Saturday, June 4, 2016

Scala for OSX

Just a quick note on setting up Scala on OS X. There are several ways to go about getting Scala to work in the Terminal on OS X, but the quickest way I've found is putting Scala on the $PATH and then opening up a new Terminal window.

Once Scala is on the $PATH, it is easy to start Scala's REPL from any Terminal window and just start using Scala for quick tasks directly from the REPL in the Terminal. OS X is a great platform to program Scala from.

Friday, June 3, 2016

Scala Numeric Value Types and Math

Now that we've done an overview of Scala, let's get into what computers do best—math.

In languages such as Java, numeric types are generally primitives of some sort. Scala is purely Object Oriented, so numeric types are always objects. Having numeric types as objects means that methods affecting numbers are called on the numeric types directly. All numeric types in Scala are AnyVal objects.

What that means is that 1+1 and 1.+(1) are the same thing in Scala. The first example does not have the dot or the parenthesis, but both the dot and parenthesis are optional in Scala. For anyone familiar with Java-like languages, the second example looks a lot like a function or method, because it is. They both are. The mathematical operators in Scala are just method calls on AnyVal objects.
In an app, the previous examples would look like this,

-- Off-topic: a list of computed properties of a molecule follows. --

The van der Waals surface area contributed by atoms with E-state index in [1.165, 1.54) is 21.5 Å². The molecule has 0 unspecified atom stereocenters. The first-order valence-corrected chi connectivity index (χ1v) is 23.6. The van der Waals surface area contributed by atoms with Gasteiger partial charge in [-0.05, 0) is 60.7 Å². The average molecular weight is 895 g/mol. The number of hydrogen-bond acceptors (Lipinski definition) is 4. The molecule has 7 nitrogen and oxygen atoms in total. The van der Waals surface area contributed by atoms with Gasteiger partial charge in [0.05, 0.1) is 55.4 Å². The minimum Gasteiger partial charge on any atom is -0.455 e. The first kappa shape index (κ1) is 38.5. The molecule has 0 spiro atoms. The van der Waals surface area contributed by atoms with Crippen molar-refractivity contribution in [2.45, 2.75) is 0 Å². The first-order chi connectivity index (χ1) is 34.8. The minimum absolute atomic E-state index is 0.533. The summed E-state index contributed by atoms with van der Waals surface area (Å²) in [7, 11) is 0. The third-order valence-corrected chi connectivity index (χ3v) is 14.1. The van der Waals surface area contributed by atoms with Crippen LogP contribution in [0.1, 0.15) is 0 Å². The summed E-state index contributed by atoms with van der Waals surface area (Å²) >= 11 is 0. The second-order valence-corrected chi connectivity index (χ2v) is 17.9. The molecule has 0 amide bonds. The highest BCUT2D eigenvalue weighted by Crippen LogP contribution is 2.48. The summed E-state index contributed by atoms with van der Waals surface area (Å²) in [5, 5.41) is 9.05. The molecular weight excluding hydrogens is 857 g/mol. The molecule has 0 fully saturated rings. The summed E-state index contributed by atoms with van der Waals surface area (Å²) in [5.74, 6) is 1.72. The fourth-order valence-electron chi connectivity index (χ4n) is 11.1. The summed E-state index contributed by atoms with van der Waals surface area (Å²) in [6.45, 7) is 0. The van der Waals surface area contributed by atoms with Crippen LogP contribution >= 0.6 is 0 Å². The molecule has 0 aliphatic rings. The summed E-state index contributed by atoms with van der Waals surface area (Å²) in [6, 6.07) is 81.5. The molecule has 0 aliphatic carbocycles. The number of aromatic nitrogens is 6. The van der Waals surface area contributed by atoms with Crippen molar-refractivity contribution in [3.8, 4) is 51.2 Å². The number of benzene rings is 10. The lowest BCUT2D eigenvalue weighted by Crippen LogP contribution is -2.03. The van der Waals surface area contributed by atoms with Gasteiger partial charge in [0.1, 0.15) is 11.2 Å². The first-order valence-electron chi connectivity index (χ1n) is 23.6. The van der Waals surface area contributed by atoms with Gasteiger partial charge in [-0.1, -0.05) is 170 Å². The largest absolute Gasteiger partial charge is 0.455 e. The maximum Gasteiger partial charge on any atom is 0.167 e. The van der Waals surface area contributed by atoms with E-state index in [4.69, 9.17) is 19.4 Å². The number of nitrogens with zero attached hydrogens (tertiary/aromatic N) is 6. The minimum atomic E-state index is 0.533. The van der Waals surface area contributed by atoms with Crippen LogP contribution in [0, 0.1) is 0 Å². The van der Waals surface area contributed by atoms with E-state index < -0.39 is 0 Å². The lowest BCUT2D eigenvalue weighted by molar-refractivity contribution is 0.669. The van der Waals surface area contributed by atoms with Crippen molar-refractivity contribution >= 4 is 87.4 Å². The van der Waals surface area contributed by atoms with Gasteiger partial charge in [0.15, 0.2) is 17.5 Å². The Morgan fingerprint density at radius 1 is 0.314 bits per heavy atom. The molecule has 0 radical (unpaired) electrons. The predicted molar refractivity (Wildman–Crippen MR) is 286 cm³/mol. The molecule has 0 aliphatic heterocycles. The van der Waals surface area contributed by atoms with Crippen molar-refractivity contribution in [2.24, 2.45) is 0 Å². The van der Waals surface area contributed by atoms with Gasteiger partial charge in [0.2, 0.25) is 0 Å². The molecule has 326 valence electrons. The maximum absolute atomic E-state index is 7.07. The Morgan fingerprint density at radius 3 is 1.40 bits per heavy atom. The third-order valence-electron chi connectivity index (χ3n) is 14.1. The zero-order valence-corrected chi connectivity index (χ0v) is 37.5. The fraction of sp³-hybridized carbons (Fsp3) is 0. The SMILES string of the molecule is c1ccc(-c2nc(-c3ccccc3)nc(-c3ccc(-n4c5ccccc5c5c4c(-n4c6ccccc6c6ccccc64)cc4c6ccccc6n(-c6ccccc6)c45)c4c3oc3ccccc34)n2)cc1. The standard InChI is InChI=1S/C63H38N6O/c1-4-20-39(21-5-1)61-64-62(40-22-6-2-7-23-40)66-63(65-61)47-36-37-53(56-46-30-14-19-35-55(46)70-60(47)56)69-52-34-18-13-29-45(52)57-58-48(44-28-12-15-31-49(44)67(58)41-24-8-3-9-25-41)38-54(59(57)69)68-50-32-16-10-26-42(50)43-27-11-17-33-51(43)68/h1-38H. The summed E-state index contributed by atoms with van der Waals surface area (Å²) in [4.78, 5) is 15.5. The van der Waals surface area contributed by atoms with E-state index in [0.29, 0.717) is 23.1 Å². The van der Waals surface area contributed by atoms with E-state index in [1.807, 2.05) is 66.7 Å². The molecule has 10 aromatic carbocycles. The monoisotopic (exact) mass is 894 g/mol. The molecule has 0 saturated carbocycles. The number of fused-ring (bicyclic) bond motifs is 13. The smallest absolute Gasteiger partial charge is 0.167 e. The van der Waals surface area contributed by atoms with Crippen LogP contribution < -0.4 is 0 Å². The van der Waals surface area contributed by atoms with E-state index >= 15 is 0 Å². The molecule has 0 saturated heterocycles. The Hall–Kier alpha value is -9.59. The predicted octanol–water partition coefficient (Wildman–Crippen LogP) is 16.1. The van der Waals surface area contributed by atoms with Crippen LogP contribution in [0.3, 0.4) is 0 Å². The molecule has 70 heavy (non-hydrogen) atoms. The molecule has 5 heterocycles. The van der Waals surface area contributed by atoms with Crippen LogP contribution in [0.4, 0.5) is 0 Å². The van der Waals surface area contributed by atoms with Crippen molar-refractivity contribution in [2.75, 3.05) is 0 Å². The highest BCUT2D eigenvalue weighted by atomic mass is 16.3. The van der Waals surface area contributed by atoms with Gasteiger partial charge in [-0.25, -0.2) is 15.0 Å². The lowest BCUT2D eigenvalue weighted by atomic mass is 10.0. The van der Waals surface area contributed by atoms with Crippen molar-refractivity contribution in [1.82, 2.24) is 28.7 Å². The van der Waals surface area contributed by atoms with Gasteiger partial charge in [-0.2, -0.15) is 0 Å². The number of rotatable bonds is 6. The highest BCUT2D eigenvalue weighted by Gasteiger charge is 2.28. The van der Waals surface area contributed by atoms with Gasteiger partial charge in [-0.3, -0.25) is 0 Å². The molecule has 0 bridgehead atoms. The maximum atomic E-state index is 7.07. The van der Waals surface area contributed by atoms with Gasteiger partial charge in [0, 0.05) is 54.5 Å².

Saturday, May 21, 2016

Getting Started with Scala

So you want to learn Scala. I will teach Scala to you from start to finish, but I do assume you at least understand some basics, like what is a variable; what is a function; and what does compile mean.

You don't need to already know any syntax or even definitions of terms like higher-order functions. I don't teach everything about programming, but if you feel comfortable with some very basic programming concepts, I'll take it from there.

What is Scala?

You can write any type of application with Scala. If you want to write a traditional desktop app, you can write it in Scala. If you want to write scripts and command line tools, you can do it in Scala. If you want to write web services, you can do it in Scala. If you want to write JavaScript code for your website, you can do it in Scala. Scala is highly versatile and works for nearly any solution you need an application written for.

Scala is a programming language that runs on the Java Virtual Machine (JVM). Scala has been around for almost as long at Java. Scala was originally written as an better alternative to Java. Scala can also run on other VM's, but the JVM seems to be the most common platform for Scala. Because Scala runs on the JVM, it was designed to interact with Java and existing Java projects with minimal fuss. Scala's Java interop is excellent and easy.

Scala itself is a hybrid between Object-Oriented Programming (OOP) and Functional Programming (FP). Don't worry if you don't fully understand what Object-Oriented Programming and Functional Programming are. I will delve more into them in future tutorials. It's very common for experienced programmers to not fully understand Functional Programming, so I expect to produce a lot of tutorials on that end of things.